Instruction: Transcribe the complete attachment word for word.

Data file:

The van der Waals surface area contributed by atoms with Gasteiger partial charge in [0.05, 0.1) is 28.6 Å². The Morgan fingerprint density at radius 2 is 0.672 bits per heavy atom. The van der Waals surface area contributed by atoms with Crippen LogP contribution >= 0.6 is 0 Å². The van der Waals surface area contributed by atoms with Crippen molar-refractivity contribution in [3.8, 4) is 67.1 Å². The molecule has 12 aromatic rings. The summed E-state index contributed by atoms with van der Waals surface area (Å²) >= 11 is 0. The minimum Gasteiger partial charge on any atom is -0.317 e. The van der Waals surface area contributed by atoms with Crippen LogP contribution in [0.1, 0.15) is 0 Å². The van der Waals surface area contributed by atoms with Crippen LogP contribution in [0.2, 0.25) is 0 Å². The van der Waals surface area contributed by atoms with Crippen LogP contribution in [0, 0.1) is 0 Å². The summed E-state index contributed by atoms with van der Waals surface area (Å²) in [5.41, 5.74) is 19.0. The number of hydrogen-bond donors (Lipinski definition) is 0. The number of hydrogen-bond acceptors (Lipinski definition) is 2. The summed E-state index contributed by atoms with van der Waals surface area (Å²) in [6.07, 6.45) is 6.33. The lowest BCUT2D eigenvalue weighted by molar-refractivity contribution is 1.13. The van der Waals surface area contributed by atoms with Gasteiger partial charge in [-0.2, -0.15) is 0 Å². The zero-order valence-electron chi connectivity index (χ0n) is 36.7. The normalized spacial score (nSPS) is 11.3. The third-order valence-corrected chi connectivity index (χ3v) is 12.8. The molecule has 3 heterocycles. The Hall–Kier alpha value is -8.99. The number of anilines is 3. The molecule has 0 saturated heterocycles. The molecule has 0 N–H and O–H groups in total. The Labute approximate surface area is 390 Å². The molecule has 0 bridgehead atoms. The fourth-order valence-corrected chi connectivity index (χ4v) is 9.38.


The van der Waals surface area contributed by atoms with Gasteiger partial charge in [0.05, 0.1) is 28.6 Å². The Morgan fingerprint density at radius 2 is 0.672 bits per heavy atom. The van der Waals surface area contributed by atoms with Crippen LogP contribution >= 0.6 is 0 Å². The van der Waals surface area contributed by atoms with Crippen molar-refractivity contribution in [3.8, 4) is 67.1 Å². The molecule has 12 aromatic rings. The summed E-state index contributed by atoms with van der Waals surface area (Å²) >= 11 is 0. The minimum Gasteiger partial charge on any atom is -0.317 e. The van der Waals surface area contributed by atoms with Crippen LogP contribution in [0.1, 0.15) is 0 Å². The van der Waals surface area contributed by atoms with Crippen LogP contribution in [0.2, 0.25) is 0 Å². The van der Waals surface area contributed by atoms with Crippen LogP contribution in [0, 0.1) is 0 Å². The summed E-state index contributed by atoms with van der Waals surface area (Å²) in [5.41, 5.74) is 19.0. The number of hydrogen-bond donors (Lipinski definition) is 0. The number of hydrogen-bond acceptors (Lipinski definition) is 2. The summed E-state index contributed by atoms with van der Waals surface area (Å²) in [6.07, 6.45) is 6.33. The lowest BCUT2D eigenvalue weighted by molar-refractivity contribution is 1.13. The van der Waals surface area contributed by atoms with Gasteiger partial charge in [-0.2, -0.15) is 0 Å². The zero-order valence-electron chi connectivity index (χ0n) is 36.7. The normalized spacial score (nSPS) is 11.3. The third-order valence-corrected chi connectivity index (χ3v) is 12.8. The molecule has 3 heterocycles. The Hall–Kier alpha value is -8.99. The number of anilines is 3. The molecule has 0 saturated heterocycles. The molecule has 0 N–H and O–H groups in total. The Labute approximate surface area is 390 Å². The molecule has 0 bridgehead atoms. The fourth-order valence-corrected chi connectivity index (χ4v) is 9.38.